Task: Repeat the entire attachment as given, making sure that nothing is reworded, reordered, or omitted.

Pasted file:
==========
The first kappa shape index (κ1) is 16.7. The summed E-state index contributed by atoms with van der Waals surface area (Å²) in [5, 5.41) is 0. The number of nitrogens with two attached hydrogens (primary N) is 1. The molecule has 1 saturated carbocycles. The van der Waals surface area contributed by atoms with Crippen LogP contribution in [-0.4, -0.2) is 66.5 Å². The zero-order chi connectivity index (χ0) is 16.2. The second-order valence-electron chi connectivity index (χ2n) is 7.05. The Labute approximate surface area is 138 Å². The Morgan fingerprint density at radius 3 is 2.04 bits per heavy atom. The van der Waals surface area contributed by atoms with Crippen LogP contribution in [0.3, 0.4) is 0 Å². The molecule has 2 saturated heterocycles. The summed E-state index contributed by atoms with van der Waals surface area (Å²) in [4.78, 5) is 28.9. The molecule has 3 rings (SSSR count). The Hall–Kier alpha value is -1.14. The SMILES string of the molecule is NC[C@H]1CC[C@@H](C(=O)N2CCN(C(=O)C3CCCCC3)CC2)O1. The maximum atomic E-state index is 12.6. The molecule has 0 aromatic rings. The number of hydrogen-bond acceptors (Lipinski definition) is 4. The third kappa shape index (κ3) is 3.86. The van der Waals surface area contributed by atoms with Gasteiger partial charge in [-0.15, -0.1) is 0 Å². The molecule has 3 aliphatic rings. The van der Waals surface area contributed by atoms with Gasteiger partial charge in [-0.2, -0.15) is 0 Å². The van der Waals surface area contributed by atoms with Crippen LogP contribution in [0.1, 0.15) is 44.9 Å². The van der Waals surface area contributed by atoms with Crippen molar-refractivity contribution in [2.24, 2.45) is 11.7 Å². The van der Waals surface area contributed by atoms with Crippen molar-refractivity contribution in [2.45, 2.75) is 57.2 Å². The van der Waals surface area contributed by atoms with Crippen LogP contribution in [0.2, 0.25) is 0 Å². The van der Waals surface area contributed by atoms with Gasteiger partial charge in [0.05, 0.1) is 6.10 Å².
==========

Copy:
The first kappa shape index (κ1) is 16.7. The summed E-state index contributed by atoms with van der Waals surface area (Å²) in [5, 5.41) is 0. The number of nitrogens with two attached hydrogens (primary N) is 1. The molecule has 1 saturated carbocycles. The van der Waals surface area contributed by atoms with Crippen LogP contribution in [-0.4, -0.2) is 66.5 Å². The zero-order chi connectivity index (χ0) is 16.2. The second-order valence-electron chi connectivity index (χ2n) is 7.05. The Labute approximate surface area is 138 Å². The Morgan fingerprint density at radius 3 is 2.04 bits per heavy atom. The van der Waals surface area contributed by atoms with Crippen LogP contribution in [0.3, 0.4) is 0 Å². The molecule has 2 saturated heterocycles. The summed E-state index contributed by atoms with van der Waals surface area (Å²) in [4.78, 5) is 28.9. The molecule has 3 rings (SSSR count). The Hall–Kier alpha value is -1.14. The SMILES string of the molecule is NC[C@H]1CC[C@@H](C(=O)N2CCN(C(=O)C3CCCCC3)CC2)O1. The maximum atomic E-state index is 12.6. The molecule has 0 aromatic rings. The number of hydrogen-bond acceptors (Lipinski definition) is 4. The third kappa shape index (κ3) is 3.86. The van der Waals surface area contributed by atoms with Gasteiger partial charge in [-0.15, -0.1) is 0 Å². The molecule has 3 aliphatic rings. The van der Waals surface area contributed by atoms with Gasteiger partial charge in [-0.2, -0.15) is 0 Å². The van der Waals surface area contributed by atoms with Crippen LogP contribution in [0.1, 0.15) is 44.9 Å². The van der Waals surface area contributed by atoms with Crippen molar-refractivity contribution in [2.24, 2.45) is 11.7 Å². The van der Waals surface area contributed by atoms with Crippen molar-refractivity contribution in [2.45, 2.75) is 57.2 Å². The van der Waals surface area contributed by atoms with Crippen LogP contribution in [0.2, 0.25) is 0 Å². The van der Waals surface area contributed by atoms with Gasteiger partial charge in [0.05, 0.1) is 6.10 Å².